Sunday, February 10, 2019

Sorry to Bother You

***DISCLAIMER*** The following review is entirely my opinion. If you comment (which I encourage you to do) be respectful. If you don't agree with my opinion (or other commenters), that's fine. To each their own. These reviews are not meant to be statements of facts or endorsements, I am just sharing my opinions and my perspective when watching the film and is not meant to reflect how these films should be viewed. Finally, the reviews are given on a scale of 0-5. 0, of course, being unwatchable. 1, being terrible. 2, being not great. 3, being okay. 4, being great and 5, being epic! And if you enjoy these reviews feel free to share them and follow the blog or follow me on Twitter (@RevRonster) for links to my reviews and the occasional live-Tweet session of the movie I'm watching! With a title that is an apology for inconveniencing people, I would imagine this film is about my own social anxieties.

Sorry to Bother You – 5 out of 5

From the moment I heard Boots Riley talk about Sorry to Bother You, I really wanted to see it.  The trailers I saw didn’t really do the best job at selling what a work of satire this feature was but hearing him talk about it sure sold me.  Since I am wealth-lacking, I waited till I could get this cheaply for the home market and, I gotta say, this movie is truly one-of-a-kind and a whole lot of amazing!

Tessa Thompson sure has an incredible ability to attach her amazing talents
to amazing products.

Down on his luck and living in his Uncle’s garage, Cassius “Cash” Green (Lakeith Stanfield) takes a job as a telemarketer for a company called RegalView.  Initially he struggles but after an older coworker offers some advice he starts to makes some serious progress when he starts making phone calls with his “white voice” (done by David Cross).  As some of his coworkers start to protest in an attempt to form a union, Cash sets his sights on being promoted and becoming a Power Caller.  This drives a wedge between Cash and his friends and his artist girlfriend Detroit (Tessa Thompson) but also brings him a lot of success.  This also results in the CEO of WorryFree (Armie Hammer) becoming interested in working with Cash but, aside from WorryFree being an already terrible company that basically makes slaves out of its labor force, Cash learns a dark and horrifying secret that the CEO has up his sleeve.

Hammer really nailed the sleazy CEO.
See what I did there?  Nailed?
I'm sorry.

Live your life with the confidence of a person who
answers the phone while having sex.
Boots Riley really made something memorable and truly creative with Sorry to Bother You.  The film is one long satire of capitalism and class and how it impacts race.  The visuals and scenes are heightened to make a reality that feels aloof but never feels too far away from the ground.  For example, to illustrate Cash’s journey through cold calling, we see his desk figuratively fall through the floor of his office building and enter the homes of the people he talks to.  From a visual standpoint it is very funny but also amazingly creative.  This balance makes the satirical edge sharp but never dull so a casual viewer can’t understand it—like how an article from The Onion can end up looking too much like a real article and just so happens to be affirming reader bias and we end up with those people who think it is real news.  Essentially, Riley constructed a film that is highly entertaining and amusing but also visually stunning and incredibly thought-provoking.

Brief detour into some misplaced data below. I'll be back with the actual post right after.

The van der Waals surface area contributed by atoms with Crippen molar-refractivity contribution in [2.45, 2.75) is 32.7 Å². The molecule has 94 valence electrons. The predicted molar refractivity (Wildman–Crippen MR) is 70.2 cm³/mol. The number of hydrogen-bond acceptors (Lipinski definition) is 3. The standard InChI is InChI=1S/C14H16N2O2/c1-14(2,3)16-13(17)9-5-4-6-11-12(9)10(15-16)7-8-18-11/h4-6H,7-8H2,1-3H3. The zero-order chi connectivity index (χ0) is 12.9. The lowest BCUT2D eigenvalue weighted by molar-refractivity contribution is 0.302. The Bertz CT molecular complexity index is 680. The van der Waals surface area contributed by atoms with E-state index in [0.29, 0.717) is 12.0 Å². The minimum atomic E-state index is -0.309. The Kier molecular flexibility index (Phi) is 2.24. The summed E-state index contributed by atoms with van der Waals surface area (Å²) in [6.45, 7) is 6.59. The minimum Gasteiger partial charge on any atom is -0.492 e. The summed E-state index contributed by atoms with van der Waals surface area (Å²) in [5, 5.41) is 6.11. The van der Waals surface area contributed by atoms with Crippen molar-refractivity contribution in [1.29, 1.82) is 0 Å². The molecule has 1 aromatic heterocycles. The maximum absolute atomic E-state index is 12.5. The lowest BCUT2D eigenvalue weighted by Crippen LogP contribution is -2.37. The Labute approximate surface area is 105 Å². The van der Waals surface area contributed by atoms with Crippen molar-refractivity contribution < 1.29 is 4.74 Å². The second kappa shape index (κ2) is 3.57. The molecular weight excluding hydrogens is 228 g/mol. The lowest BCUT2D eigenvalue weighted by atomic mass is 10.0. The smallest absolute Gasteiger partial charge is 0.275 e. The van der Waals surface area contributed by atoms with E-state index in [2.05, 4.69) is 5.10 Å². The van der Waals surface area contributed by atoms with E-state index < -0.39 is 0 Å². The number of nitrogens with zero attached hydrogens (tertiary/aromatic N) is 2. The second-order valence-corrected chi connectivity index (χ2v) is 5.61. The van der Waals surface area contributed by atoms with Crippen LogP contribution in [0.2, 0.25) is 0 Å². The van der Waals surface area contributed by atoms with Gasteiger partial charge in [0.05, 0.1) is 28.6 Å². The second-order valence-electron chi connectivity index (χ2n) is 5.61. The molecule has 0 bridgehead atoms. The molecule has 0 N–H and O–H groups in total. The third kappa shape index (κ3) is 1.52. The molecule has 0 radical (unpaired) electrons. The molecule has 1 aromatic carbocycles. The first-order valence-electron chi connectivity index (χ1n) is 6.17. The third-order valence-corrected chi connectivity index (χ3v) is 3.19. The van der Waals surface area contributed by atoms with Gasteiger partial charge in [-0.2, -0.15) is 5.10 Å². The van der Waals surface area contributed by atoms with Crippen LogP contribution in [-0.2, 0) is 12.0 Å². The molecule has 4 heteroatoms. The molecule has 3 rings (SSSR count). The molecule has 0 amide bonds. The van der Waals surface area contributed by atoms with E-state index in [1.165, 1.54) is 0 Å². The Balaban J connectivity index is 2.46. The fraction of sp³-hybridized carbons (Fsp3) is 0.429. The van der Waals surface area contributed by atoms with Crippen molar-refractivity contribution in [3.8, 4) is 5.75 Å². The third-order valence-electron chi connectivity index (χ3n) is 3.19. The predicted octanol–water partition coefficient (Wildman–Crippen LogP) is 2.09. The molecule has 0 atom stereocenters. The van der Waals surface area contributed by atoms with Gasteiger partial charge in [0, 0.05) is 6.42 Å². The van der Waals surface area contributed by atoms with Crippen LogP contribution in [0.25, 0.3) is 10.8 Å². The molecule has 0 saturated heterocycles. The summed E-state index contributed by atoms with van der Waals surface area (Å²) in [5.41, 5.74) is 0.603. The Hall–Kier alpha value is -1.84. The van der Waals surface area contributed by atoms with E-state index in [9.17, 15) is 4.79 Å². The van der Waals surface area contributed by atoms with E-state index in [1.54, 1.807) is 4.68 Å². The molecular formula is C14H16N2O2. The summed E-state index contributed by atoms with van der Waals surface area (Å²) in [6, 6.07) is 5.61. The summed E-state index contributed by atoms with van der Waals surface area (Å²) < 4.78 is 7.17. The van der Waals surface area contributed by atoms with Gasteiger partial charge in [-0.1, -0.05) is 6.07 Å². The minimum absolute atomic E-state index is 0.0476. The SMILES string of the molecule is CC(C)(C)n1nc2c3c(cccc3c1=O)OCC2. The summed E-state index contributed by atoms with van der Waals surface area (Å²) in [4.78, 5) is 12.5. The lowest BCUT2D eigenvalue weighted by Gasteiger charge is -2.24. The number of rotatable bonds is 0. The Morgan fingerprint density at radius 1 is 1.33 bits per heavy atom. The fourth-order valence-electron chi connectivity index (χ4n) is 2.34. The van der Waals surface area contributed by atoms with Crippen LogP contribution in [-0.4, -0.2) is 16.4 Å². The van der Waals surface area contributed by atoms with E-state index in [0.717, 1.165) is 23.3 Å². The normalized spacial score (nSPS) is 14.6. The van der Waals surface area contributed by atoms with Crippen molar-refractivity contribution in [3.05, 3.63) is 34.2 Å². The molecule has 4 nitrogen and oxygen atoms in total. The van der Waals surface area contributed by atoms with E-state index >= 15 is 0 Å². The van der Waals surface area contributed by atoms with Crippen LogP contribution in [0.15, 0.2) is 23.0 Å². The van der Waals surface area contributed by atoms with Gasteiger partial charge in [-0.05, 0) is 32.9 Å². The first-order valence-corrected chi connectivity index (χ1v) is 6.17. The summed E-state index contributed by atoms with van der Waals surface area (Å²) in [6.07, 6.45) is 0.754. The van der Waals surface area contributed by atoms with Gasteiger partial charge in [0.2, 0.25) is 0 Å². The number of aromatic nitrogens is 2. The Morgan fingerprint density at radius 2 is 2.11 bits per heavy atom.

Atlanta, Get Out, and now this?  I can't wait to see what other epic pieces
of work Stanfield attaches himself to.

The performances and the cast is absolutely top notch in this film.  Stanfield carries the movie amazingly and it was easy to invest in his character because he found that balance of being a guy trying to better himself but also getting caught up in the madness of our broken capitalistic society.  The supporting players like Tessa Thompson, Jermaine Fowler, Danny Glover, Steven Yeun, Omari Hardwick, Terry Crews and David Cross and Patton Oswalt being the “white voices” really helped bring this unique world from Riley to life and they were all just very addicting to watch.  Finally, Armie Hammer as the CEO of WorryFree had the perfect level of smug that befits a CEO with too much money and too many dark plans for the future.

Wait, is Cassius about to join the Corporate Avengers?

Terry Crews, the man we all should strive to be like.
Sorry to Bother You is a wicked piece of witty satire that has an engaging story filled with biting commentary, a terrific cast and some fantastic music (most of it Boots Riley's own).  The film is somehow able to find a unique balance where it can analyze and critic so many aspects of our society but never deliver this critique in a way that feels like it is being smug about it.  Furthermore, it delivers this message in a goofball way that never feels too silly or like it is not taking itself seriously enough.  It’s a very fine balance and one that Riley found and rode perfectly.  Sorry to Bother You is one of those movies that, after I watched it, I truly hoped it would be something that can move hearts, change minds and better the world.  Will it?  Only time will tell.

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